The weather gods turned on another bright sunny day in Bodrum so we enjoyed breakfast by the pool, which started a trend and soon everybody was eating outside. Breakfast at the hotel consisted of assorted cheeses and olives, fresh tomatoes, cucumber, bread, jam, honey and everyone’s favourite Nutella. It’s always interesting when travelling to a totally different country to see what’s for breakfast.
We headed down to the beach to meet up with a bloke we met last night, who was a no show. It gave us a chance however to stop off for a coffee at our new favourite restaurant and say goodbye to Muhsin.
After one last cruise around Bodrum we headed back to the hotel packed the bike and hit the road. The road out of Bodrum took us up the hill past the old Roman amphitheatre which has the most amazing views over the port and beaches. Not far out of Bodrum we turned off the main road and headed along a minor road which took us through lots of little rural villages. The houses were pretty simple one or two storey white washed buildings with vege patches and grapevines. Throughout the area large scale olive groves stretched up into the hills, but unlike Greece the trees weren’t as closely spaced together giving the land a sense of space. There were also many small fields of wheat and pasture in different areas.
The people in the area were simple farmers which was reflected in their choice of clothes. Most of the men wore work clothes and the women wore simple cloths on their heads, and a cardigan over loose fitting pants tight at the ankles.
The road slowly deteriorated and the satnav indicated that we turn onto a really rough looking road I was not convinced. An old bloke sitting by the road took one look at us and flashed a gap toothed smile of, you’ll be sorry.
Well the road was a single lane of bitumen that had deteriorated so badly that the sides had crumbled leaving a strip at times no wider than a kitchen table. There were potholes everywhere and in many areas even the Tarmac was missing just leaving the road base. It became obvious that the road had been used by loggers and the heavy trucks had just destroyed it.
Luckily the road was so bad that even the locals didn’t use it so there was no problems with traffic. We had some fun times negotiating the 30 km’s of road including a hairpin climbing up a hill covered in ruts and gravel, where we stopped and started slipping back in the loose gravel. Luckily we were able to power out of it and avoid the only vehicle we saw on the road.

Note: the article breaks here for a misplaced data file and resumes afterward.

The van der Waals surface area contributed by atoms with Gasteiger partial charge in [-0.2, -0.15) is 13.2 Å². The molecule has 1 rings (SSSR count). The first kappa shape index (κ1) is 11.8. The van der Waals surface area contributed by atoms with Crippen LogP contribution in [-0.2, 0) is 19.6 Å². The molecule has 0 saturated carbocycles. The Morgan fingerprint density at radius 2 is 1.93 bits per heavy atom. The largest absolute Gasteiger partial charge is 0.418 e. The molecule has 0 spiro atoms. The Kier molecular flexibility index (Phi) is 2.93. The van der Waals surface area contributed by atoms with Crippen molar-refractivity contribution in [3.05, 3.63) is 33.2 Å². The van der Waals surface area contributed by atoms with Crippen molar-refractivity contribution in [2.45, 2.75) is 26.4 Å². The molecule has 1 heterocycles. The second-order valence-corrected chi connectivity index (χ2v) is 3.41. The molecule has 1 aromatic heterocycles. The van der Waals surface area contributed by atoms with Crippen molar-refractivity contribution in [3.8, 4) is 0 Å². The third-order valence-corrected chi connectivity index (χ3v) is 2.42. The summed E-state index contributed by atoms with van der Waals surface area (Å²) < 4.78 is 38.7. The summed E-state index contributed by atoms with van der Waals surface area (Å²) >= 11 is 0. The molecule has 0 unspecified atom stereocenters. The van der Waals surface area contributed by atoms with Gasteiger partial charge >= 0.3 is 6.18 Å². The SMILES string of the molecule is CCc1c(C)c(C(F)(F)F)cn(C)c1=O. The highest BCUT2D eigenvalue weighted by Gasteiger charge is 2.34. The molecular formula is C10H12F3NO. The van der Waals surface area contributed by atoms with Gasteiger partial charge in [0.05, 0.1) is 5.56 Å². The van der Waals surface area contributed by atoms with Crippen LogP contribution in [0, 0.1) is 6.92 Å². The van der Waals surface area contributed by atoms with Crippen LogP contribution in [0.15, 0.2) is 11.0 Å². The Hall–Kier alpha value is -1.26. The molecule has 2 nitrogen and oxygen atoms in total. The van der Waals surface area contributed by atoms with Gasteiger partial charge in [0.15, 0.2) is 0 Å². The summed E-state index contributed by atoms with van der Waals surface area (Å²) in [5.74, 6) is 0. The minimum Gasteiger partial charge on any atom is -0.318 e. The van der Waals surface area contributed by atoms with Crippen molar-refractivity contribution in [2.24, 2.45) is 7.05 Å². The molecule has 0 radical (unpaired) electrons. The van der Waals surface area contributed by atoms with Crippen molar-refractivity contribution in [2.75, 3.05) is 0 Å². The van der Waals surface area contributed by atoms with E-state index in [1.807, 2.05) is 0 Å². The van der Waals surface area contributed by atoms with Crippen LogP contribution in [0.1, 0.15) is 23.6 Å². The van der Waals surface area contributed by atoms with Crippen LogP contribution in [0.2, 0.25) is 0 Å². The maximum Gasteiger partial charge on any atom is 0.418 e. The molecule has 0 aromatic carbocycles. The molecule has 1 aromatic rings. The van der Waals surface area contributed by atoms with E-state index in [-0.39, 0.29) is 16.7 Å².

The countryside around was stunning with pine forests stretching up into the hills and little meadows along the roadway. After some of the worse road in our last year we decided to take a break in a lovely little cow meadow. When looked at the clock and discovered it had taken us an hour to travel about 25 km’s.
The last part of the road to the turn off wasn’t too bad and we passed through more areas of olive where the locals had built stone walls around their groves. Once we hit the turnoff the road was much better although there were lots rutswhich made the bike sway like we were at sea.
The countryside seemed quite vast with hills seemingly stretching on forever, sheer coastal mountains, and snow capped mountains in the distance. Olives grew up into the foothills and the occasional house grew orange and fig trees. Although the road was better we kept our speed down for along the roadway there was a few families grazing a few cows and sheep. Riding through the countryside it was interesting seeing locals driving walking tractors along the road with the family on the back of a trailer. The use of smaller tractors was quite evident with lots of 1960’s-70’s orangeTurk Fiat tractors in the fields or being driven into town with the wife riding beside on the guard.
As the road swung back down to follow the coast we were greeted with some magnificent views of the blue Aegean. In a few spots along the coast small shipyards were filled with big wooden sailing boats being refurbished. A long stretch of beach looked so inviting to swim at with shimmering blue waters in the background.
It was the perfect place to find lunch. We stopped off at a locals restaurant which was filled with workmen from the nearby shipyard. Soon a salad arrived with lettuce, tomato, onion, parsley, dressed with olive oil and pomegranate. The use of pomegranate has been quite unusual as we are not used to its sweet and sour flavours.
The main course of grilled chicken wings, rice, tomato, onion and parsley arrived soon after. It was a nice light lunch with the highlight being the owner dancing to some music on TV showing his wife he knew the traditional dance it was showing. A thank you, a lovely smile while telling us our tea was a gift from him and we were on the road again.
Eventually we made it to Akyaka, a pretty little town at the head of a bay. As it’s still offseason it’s pretty sleepy at the moment. After booking into the Novo Apartments we took a walk along the river named Old Washerwoman river after the ladies who used to bring their laundry down here. It’s amazingly crystal clear and fast flowing. Michele had heard there’s otters in the river here so we had to find a spot overlooking the river.
It was nice and relaxing overlooking the river and the reed beds just beyond. Every now and then a marsh bird would appear from amongst the reeds however we didn’t spot any otters.
As the sun set over the Aegean we headed back to the apartment. Tomorrow Michele’s booked a haircut at a local hairdresser and as its her first since December she’s quite excited. Hopefully we’ll get to swim in the sea.